15. rikyrah says:

    October 13, 2011 1:20 PM

    When Reuters echoes Rush on Soros

    By Steve Benen

    As part of a larger far-right condemnation of the Occupy Wall Street protests, Rush Limbaugh told listeners last week, “George Soros money is behind this.” It was the latest in a series of eye-rolling moments — the right uses Soros as a boogeyman for everything that upsets them, so it stands to reason Limbaugh would imagine some grand conspiracy involving the financier.

    But while it’s easy to laugh off absurdities on right-wing radio, it’s startling when major news organizations echo the same arguments. Reuters, generally a legitimate news outlet, ran this piece today on the demonstrations

    Anti-Wall Street protesters say the rich are getting richer while average Americans suffer, but the group that started it all may have benefited indirectly from the largesse of one of the world’s richest men.

    There has been much speculation over who is financing the disparate protest, which has spread to cities across America and lasted nearly four weeks. One name that keeps coming up is investor George Soros, who in September debuted in the top 10 list of wealthiest Americans. Conservative critics contend the movement is a Trojan horse for a secret Soros agenda.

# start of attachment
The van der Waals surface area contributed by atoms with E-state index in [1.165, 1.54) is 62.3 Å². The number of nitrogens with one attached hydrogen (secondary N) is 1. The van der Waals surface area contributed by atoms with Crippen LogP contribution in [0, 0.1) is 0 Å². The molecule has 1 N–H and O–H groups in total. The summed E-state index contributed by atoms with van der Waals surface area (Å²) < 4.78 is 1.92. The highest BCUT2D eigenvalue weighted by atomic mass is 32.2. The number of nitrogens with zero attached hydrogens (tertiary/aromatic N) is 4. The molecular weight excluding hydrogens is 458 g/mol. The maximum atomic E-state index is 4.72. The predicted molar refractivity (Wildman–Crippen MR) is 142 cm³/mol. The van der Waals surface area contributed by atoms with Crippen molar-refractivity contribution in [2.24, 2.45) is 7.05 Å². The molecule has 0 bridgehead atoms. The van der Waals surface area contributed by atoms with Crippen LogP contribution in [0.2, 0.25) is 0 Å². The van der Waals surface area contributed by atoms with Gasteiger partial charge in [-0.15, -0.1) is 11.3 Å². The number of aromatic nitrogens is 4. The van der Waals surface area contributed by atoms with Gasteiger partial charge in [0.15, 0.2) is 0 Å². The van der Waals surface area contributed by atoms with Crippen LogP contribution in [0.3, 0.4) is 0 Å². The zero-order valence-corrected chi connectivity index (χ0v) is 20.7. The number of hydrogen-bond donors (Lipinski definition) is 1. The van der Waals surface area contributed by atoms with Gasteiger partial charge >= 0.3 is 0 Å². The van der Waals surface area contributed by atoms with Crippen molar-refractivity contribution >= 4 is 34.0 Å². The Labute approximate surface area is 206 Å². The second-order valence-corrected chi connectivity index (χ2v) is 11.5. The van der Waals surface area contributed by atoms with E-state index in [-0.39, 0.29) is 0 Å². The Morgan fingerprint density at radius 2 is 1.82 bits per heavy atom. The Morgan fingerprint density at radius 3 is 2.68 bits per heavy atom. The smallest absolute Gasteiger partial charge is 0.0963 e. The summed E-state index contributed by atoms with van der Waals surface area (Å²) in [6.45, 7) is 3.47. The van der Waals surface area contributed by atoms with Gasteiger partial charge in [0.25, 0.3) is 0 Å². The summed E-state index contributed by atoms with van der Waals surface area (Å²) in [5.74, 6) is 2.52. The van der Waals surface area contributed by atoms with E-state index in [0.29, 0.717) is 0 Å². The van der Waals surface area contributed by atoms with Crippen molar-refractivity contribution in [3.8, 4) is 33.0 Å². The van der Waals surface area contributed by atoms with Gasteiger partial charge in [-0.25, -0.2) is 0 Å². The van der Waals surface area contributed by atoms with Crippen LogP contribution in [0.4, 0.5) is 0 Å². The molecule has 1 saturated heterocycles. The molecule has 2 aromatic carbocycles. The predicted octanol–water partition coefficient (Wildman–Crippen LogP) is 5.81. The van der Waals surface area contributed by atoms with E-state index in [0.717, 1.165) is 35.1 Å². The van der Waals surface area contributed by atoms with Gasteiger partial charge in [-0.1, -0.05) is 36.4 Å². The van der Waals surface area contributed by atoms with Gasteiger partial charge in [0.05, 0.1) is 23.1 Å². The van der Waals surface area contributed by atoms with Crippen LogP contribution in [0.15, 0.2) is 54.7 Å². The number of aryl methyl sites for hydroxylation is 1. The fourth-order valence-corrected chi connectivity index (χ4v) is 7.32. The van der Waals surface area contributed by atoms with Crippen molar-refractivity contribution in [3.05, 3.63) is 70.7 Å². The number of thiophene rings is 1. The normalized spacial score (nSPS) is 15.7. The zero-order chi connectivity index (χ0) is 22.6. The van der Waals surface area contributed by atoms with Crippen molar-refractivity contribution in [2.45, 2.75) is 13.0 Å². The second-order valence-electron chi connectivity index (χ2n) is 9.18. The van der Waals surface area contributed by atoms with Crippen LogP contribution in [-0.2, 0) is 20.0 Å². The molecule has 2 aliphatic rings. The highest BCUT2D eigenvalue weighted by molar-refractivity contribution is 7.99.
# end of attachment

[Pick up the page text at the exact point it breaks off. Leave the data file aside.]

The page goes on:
Soros and the protesters deny any connection. But Reuters did find indirect financial links between Soros and Adbusters, an anti-capitalist group in Canada which started the protests with an inventive marketing campaign aimed at sparking an Arab Spring type uprising against Wall Street.

    I read this trying to be open-minded. Reuters found “links” that somehow connect Soros to the protests? Fine, I’m always willing to consider evidence in good faith.